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UBC Theses and Dissertations

Estimating the structure and efficiency of the Canadian foreign exchange market : 1971-1978 Boothe, Paul Michael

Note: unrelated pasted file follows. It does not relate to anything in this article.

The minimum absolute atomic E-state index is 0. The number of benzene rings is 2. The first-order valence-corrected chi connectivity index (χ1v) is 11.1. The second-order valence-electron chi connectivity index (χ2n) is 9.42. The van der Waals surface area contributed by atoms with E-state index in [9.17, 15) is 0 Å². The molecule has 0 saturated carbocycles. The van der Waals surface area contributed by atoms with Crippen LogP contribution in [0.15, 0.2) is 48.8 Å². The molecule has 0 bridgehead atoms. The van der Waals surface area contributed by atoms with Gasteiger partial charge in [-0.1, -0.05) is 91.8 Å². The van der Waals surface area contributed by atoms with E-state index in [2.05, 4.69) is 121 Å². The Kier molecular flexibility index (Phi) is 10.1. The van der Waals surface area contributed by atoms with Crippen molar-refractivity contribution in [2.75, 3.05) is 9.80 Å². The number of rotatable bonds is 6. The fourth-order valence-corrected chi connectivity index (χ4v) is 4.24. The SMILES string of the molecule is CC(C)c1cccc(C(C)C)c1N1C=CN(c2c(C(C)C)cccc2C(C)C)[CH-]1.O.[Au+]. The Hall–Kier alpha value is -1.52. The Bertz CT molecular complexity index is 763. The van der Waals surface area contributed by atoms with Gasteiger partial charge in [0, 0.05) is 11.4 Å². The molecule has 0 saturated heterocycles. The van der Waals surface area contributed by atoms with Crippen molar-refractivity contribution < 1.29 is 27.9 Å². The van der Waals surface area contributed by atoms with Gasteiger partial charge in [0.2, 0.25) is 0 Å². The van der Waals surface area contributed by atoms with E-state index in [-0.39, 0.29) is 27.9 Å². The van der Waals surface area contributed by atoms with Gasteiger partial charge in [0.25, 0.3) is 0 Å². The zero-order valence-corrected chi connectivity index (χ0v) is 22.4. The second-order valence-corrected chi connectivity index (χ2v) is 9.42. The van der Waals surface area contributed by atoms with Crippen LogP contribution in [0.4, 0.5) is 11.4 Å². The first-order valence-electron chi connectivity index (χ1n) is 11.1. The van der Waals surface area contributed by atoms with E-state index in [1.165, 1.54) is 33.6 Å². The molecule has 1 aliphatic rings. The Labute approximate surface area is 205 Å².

After eight years under the Bretton Woods system, Canada returned to a regime of flexible exchange rates in May 1970. Over the remainder of the decade many other countries joined Canada in adopting flexible rates, and this movement has opened up a fertile new area for study by economists. This dissertation examines the Canadian foreign exchange market from several different points of view. It begins by comparing a number of theoretical models currently found in the literature, showing the common theoretical core from which the models are derived, as well as the differences among them. The models are then estimated using Canadian and U.S. quarterly data over the period 1971-78, and compared to one another on the basis of fit. The dissertation then turns to the question of prediction. Using the models discussed above, and time-series forecasts of the explanatory variables, monthly forecasts of three-month-ahead exchange rates are constructed for the period 1974-78. Care is taken to ensure that all forecasts are based only on information available to the market at the time the forecast was to have been made. The forecasts of the three-month-ahead exchange rate are compared to one another and also to the three-month forward rate, which is taken to be the market's forecast of the future value of the exchange rate. It is shown that the models' forecasts and the forward rate each contain separate information valuable in forecasting the future spot rate. The models and the forward rate are combined to produce a set of 'optimal' forecasts. The final chapter of the dissertation focuses on speculation and market efficiency. It is shown that the forecasts can be combined with a crude betting strategy to produce speculative profits over the sixty periods from 1974-78. No conventional measure of risk can be constructed, but it is shown that the probability of mean returns being negative after sixty bets is less than one percent. When transaction costs are taken into account, speculative returns are reduced, but the probability of average returns being negative after sixty bets remains less than one percent. Thus all of the estimated models appear to contain information that was not efficiently used by participants in the foreign exchange market between 1974 and 1978. Subsequent research will be required to tell whether this represents a learning period for market participants, or whether exchange market participants will continue to undervalue available information.

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